Dr. J. Chad Duncan to Lead New Orthotics and Prosthetics Program
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Dr. J. Chad Duncan to Lead New Orthotics and Prosthetics Program

J. Chad Duncan, PhD, CRC, CPO, already had a pretty good job. But he believes he has found one that is even better. 

Until recently, Dr. Duncan was the director of the Prosthetics and Orthotics (P&O) program at Northwestern University in Chicago. The Northwestern P&O program is the oldest and one of the most distinguished programs in the country. 

Dr. DuncanBut as of September 2021, Dr. Duncan joined Salus University as the first director of the University’s newly established Orthotics and Prosthetics (O&P) program, slated to accept its inaugural cohort of students in the Fall of 2022. (So, there’s no confusion, Salus has chosen to call its program O&P and not P&O like Northwestern.) 

The opportunity to build an O&P program from the ground up is what attracted Dr. Duncan to Salus. “In higher education, that is a rarity — to be able to build something from scratch. That really attracted me,” he said. 

The other attractive aspect is moving back east gets him closer to his wife’s family, who hails from Pennsylvania, about two hours from Philadelphia. In addition, the kindness of the faculty here at Salus and the interprofessional education approach made the position even more desirable.

A native of Alabama, Dr. Duncan attended Auburn University where he graduated in 1995 with a degree in Rehabilitation Services. He completed a practicum in O&P while there, liked it, and started working as a technician in the field during his undergraduate years. After graduating, he went to Northwestern’s certificate program for his P&O training. After practicing for seven years, he enrolled at Auburn, where he earned a Master of Science in 2006 and a Doctorate of Philosophy in 2008. After completing his doctorate in rehabilitation, he took a teaching job at the University of Maine at Farmington. He left Maine to start a graduate P&O program at Alabama State University before arriving at Northwestern in 2016. 

Dr. Duncan has been a licensed prosthetist and orthotist in Alabama and is a certified prosthetist and orthotist, by the American Board Certification since 1998. 

The new Salus O&P program will be the 15th in the country by the end of 2022. 

Among his many duties — which he started even before he arrived on campus — was developing the program’s curriculum and making connections within the University to create an interdisciplinary model. He’s also recruiting faculty and reaching out to the O&P community in the Philadelphia region. 

“Part of the uniqueness of the Salus program is our residency structured within our education and developing that to maximize students’ learning and being prepared to go out into the field,” said Dr. Duncan. “I really need to make sure our clinical pathways are sound and the students are getting the best guidance and development during an important period of their growth as clinicians.”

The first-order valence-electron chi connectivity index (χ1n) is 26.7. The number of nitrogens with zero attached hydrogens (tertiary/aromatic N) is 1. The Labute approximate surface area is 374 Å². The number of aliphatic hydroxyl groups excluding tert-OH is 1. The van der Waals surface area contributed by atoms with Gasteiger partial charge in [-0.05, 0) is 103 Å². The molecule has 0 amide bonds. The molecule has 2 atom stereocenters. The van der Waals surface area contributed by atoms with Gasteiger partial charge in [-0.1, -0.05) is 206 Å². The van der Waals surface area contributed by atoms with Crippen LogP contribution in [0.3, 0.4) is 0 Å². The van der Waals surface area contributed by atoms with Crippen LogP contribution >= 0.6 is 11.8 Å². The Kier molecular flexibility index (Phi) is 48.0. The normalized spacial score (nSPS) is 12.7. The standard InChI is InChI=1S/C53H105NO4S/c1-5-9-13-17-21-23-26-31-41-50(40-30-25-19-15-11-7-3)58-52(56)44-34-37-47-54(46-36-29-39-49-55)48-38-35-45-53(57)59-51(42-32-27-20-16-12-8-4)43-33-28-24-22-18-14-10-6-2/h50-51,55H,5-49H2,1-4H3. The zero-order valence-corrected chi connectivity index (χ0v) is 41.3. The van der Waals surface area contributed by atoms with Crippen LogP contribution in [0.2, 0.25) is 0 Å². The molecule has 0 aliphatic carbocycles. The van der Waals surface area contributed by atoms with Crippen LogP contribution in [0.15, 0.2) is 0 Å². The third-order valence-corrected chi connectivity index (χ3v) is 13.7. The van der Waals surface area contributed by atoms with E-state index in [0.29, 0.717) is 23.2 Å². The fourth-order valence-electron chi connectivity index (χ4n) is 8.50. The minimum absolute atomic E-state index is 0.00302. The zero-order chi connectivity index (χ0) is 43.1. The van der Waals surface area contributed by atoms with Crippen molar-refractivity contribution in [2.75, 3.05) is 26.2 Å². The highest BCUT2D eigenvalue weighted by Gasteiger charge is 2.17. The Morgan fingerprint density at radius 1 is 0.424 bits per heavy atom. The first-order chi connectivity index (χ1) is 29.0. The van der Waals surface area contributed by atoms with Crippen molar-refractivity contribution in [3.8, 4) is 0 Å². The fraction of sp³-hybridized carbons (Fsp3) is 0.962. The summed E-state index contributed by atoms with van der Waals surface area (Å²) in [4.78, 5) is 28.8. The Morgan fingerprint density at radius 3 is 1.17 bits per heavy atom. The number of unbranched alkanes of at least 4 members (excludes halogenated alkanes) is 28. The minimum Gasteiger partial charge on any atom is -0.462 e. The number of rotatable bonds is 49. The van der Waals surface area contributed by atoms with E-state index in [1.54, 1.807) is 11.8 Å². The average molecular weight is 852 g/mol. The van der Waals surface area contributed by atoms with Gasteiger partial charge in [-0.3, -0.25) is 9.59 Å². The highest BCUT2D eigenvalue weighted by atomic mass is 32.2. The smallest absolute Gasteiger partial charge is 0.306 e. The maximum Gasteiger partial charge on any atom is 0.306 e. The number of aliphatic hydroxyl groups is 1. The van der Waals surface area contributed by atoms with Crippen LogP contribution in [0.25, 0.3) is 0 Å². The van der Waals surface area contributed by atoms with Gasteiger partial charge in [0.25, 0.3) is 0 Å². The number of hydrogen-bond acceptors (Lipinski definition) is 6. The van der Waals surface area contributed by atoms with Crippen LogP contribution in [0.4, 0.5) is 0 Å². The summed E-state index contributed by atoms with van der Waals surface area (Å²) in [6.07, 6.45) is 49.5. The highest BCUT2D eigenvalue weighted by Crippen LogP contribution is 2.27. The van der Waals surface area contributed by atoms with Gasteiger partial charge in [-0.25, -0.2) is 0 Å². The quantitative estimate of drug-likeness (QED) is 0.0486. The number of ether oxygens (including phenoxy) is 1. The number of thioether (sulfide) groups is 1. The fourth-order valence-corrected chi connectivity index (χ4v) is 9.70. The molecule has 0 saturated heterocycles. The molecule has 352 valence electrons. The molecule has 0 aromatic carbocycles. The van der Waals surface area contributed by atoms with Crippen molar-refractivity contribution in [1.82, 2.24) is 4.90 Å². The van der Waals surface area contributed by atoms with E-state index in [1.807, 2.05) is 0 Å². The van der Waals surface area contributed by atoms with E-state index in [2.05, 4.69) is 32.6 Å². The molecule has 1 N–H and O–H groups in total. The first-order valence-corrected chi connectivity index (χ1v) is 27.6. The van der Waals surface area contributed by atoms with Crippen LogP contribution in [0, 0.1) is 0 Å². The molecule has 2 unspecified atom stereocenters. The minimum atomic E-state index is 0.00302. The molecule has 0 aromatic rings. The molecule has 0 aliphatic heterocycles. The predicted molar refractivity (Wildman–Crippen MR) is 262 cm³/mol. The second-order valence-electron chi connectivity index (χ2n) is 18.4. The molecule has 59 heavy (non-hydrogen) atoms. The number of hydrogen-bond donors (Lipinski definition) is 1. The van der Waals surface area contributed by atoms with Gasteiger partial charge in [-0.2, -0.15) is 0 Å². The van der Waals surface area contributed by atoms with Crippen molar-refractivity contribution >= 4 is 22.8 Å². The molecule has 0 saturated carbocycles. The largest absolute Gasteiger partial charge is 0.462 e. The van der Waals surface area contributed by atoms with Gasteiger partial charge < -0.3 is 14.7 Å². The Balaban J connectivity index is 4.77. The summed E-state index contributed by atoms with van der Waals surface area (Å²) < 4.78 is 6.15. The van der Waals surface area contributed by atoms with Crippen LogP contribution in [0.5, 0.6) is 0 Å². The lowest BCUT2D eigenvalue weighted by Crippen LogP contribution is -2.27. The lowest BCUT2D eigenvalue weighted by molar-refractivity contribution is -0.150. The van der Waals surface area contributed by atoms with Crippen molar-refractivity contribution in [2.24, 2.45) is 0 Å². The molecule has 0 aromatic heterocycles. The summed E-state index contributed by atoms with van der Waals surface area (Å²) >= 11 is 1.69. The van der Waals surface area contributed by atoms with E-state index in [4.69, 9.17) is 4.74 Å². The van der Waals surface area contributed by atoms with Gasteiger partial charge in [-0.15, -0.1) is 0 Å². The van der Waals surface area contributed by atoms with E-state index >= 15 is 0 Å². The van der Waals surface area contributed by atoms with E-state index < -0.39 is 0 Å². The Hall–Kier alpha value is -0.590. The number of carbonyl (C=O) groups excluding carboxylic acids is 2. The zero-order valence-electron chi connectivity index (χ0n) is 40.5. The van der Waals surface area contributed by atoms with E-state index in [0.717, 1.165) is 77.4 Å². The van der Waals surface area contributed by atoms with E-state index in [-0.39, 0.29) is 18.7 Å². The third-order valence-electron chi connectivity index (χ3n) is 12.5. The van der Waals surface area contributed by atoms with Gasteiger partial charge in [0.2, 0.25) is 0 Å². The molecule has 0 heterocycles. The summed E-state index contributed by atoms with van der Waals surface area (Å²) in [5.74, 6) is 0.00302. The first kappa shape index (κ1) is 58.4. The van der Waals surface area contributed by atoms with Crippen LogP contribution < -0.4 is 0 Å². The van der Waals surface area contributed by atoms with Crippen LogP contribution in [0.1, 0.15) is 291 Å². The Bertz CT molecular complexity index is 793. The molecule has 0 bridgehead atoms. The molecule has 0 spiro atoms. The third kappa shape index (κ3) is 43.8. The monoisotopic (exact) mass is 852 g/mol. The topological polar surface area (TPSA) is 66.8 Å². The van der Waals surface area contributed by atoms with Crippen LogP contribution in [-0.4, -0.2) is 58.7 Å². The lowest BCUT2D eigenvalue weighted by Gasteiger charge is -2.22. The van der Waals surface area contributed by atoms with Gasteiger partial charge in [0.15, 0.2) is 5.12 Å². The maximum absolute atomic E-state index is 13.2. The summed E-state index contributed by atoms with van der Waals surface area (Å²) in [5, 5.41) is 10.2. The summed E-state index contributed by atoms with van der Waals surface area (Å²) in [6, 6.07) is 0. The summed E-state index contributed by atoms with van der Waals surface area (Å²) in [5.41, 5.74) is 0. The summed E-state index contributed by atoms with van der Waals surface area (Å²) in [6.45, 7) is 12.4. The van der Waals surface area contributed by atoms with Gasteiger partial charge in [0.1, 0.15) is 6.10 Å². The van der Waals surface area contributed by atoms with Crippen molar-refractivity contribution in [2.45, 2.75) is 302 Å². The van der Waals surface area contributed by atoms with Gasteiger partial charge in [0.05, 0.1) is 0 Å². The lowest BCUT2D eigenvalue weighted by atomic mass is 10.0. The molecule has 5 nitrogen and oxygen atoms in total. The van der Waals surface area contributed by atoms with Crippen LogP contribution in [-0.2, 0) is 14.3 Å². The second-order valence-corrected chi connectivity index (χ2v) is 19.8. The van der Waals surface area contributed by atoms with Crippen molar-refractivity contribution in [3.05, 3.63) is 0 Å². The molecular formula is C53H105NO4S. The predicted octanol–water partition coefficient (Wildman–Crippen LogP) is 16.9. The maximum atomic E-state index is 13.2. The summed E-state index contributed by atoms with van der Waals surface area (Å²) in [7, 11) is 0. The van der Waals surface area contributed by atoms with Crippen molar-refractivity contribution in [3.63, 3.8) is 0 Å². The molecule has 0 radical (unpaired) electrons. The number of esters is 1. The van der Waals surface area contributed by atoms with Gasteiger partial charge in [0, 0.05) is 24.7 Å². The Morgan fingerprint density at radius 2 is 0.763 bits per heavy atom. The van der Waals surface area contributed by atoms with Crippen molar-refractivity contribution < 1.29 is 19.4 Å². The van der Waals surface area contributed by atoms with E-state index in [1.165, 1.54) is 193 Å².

Dr. Duncan said he is confident the program will be able to recruit top students and faculty because the Philadelphia region includes top universities that provide rich ground from which to recruit both. He said a lot of exercise science; biomedical and mechanical engineering students are attracted to O&P programs. 

The goal for the Fall of 2022 is a maximum of 24 students with a faculty of four, which will include Dr. Duncan. The O&P program will be part of the College of Health Sciences, Education and Rehabilitation (CHER), which recently received a $750,000 Redevelopment Assistance Capital Program (RACP) grant to be used primarily toward renovating O&P labs at the Elkins Park, Pennsylvania campus. 

James Konopack, PhD, dean of CHER, said the University had been looking at establishing an O&P program for some time and now that has become a reality with the addition of Dr. Duncan. 

“Dr. Duncan has experience as a program director and experience with the accrediting body, the National Commission on Orthotic and Prosthetic Education (NCOPE). That’s part of the reason why he was the choice candidate to lead this program,” said Dr. Konopack. “We really needed someone who was a standout leader in the field and that’s what Dr. Duncan brings.” 

During his leisure time, which of course is limited when one is trying to start a new program from scratch, Dr. Duncan is big into hiking and kayaking. He’s also a do-it-yourselfer and likes to tinker with various projects. Family is important to him, and now that he is closer to his wife’s family’s farm, he also hopes to hop on a tractor from time to time and tool around the farm.

“Salus’ interdisciplinary structure with Occupational Therapy and the relationships with the local Physical Therapy programs is going to be really ideal for this O&P program. Even the Physician Assistant Studies program is pulling from those educators and the collaboration between faculty and students is really important,” said Dr. Duncan. “That will allow our students to be better clinicians when they go out into the field, to have more confidence and interact with people in other allied health professions.”